Global energy minimisation of arterial trees with application to embolic stroke

Keelan, Jonathan Joseph (2016). Global energy minimisation of arterial trees with application to embolic stroke. PhD thesis The Open University.



Computer generation of optimal arterial trees has previously been limited to the production of locally optimal configurations. The application of a global optimisation algorithm allows for the generation of vasculatures with consistent structure. Comparison of this structure to that of in-vivo vasculatures allows the determination of to what extent the vascular structure is the result of energy minimisation. In this thesis an algorithm capable of generation globally optimal vascular trees in geometries derived from medical imaging is developed.

We begin by outlining a small set of constraints which capture physiological principles guiding the organisation of arterial trees. The constraints are then used to produce an algorithm capable of finding the minimal energy configuration of a given arterial tree. The algorithm is used to produce both coronary and cerebral vasculature, and the latter is generated in geometries segmented from MRI data of a human brain. The trees are compared both morphologically and structurally to those found in-vivo. The morphological comparisons for the coronary vasculature show excellent agreement with experiment. The positions of the larger coronary arteries in the generated trees agree extremely well with experiment, suggesting that structure of the coronary vasculature is the result of energy minimisation.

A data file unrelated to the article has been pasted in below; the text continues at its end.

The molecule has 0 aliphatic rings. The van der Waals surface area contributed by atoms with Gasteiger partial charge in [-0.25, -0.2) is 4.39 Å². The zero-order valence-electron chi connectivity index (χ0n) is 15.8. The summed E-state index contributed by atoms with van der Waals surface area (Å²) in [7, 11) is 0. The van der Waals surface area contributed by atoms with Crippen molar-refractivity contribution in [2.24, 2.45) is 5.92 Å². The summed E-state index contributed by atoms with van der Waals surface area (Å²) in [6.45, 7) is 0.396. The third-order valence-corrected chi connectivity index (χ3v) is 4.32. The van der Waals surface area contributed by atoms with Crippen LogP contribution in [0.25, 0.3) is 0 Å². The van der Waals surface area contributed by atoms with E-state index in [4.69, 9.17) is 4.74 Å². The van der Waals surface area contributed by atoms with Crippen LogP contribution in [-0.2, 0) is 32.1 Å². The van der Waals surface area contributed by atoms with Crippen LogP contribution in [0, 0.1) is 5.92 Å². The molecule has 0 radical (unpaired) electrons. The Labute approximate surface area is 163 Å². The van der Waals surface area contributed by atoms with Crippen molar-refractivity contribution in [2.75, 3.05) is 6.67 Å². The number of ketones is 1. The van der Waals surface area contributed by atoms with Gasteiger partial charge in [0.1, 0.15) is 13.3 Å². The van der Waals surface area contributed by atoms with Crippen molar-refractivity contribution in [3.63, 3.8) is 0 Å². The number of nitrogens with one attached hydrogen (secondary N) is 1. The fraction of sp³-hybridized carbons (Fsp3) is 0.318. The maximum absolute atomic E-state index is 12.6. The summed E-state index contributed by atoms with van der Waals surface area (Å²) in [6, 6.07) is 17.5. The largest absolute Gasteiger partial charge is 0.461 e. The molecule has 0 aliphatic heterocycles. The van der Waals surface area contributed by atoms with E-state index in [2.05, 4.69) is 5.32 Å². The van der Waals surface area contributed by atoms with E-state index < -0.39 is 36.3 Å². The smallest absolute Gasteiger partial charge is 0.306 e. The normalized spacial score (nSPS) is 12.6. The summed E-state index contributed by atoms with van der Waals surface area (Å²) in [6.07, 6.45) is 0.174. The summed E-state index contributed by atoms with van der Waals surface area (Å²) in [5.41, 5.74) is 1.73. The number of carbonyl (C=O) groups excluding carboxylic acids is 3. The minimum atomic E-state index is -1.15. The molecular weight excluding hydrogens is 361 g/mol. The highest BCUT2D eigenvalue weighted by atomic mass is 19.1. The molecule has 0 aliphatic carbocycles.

The generated cerebral vasculature approximates the vascular territories of the major cerebral arteries, however the morphological comparisons show that the structure of the cerebral arteries is likely not the result of energy minimisation. The cerebral vasculatures is used to extend a statistical model of embolic stroke to include the effects of branching asymmetry, and an analytic approximation to the statistical model of embolic stroke is developed and validated. It is found that branching asymmetry produces an overall reduction in the level of blockage occuring during an embolic event.

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